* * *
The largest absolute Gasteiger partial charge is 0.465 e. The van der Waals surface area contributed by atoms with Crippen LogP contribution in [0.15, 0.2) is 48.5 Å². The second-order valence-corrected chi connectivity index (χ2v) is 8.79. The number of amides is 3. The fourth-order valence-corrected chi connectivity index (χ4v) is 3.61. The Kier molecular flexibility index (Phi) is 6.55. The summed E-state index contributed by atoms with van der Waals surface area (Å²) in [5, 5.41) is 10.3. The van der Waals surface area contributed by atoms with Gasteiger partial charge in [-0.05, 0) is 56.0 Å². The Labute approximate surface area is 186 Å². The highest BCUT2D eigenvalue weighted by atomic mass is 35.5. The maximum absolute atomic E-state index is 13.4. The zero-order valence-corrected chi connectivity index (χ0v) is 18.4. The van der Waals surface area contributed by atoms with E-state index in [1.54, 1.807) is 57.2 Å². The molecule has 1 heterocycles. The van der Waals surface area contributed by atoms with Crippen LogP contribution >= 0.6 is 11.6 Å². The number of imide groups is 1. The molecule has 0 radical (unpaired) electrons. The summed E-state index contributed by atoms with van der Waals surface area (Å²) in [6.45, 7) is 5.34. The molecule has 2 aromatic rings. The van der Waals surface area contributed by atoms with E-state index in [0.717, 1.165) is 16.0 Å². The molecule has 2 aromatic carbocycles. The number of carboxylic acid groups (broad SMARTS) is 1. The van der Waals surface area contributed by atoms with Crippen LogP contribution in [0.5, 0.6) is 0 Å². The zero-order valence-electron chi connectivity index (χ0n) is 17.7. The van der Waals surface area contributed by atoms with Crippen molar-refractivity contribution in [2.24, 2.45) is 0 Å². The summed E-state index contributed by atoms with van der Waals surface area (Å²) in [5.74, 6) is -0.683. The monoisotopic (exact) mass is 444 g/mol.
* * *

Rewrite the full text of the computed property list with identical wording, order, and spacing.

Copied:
The largest absolute Gasteiger partial charge is 0.465 e. The van der Waals surface area contributed by atoms with Crippen LogP contribution in [0.15, 0.2) is 48.5 Å². The second-order valence-corrected chi connectivity index (χ2v) is 8.79. The number of amides is 3. The fourth-order valence-corrected chi connectivity index (χ4v) is 3.61. The Kier molecular flexibility index (Phi) is 6.55. The summed E-state index contributed by atoms with van der Waals surface area (Å²) in [5, 5.41) is 10.3. The van der Waals surface area contributed by atoms with Gasteiger partial charge in [-0.05, 0) is 56.0 Å². The Labute approximate surface area is 186 Å². The highest BCUT2D eigenvalue weighted by atomic mass is 35.5. The maximum absolute atomic E-state index is 13.4. The zero-order valence-corrected chi connectivity index (χ0v) is 18.4. The van der Waals surface area contributed by atoms with E-state index in [1.54, 1.807) is 57.2 Å². The molecule has 1 heterocycles. The van der Waals surface area contributed by atoms with Crippen LogP contribution >= 0.6 is 11.6 Å². The number of imide groups is 1. The molecule has 0 radical (unpaired) electrons. The summed E-state index contributed by atoms with van der Waals surface area (Å²) in [6.45, 7) is 5.34. The molecule has 2 aromatic rings. The van der Waals surface area contributed by atoms with E-state index in [0.717, 1.165) is 16.0 Å². The molecule has 2 aromatic carbocycles. The number of carboxylic acid groups (broad SMARTS) is 1. The van der Waals surface area contributed by atoms with Crippen LogP contribution in [0.5, 0.6) is 0 Å². The zero-order valence-electron chi connectivity index (χ0n) is 17.7. The van der Waals surface area contributed by atoms with Crippen molar-refractivity contribution in [2.24, 2.45) is 0 Å². The summed E-state index contributed by atoms with van der Waals surface area (Å²) in [5.74, 6) is -0.683. The monoisotopic (exact) mass is 444 g/mol.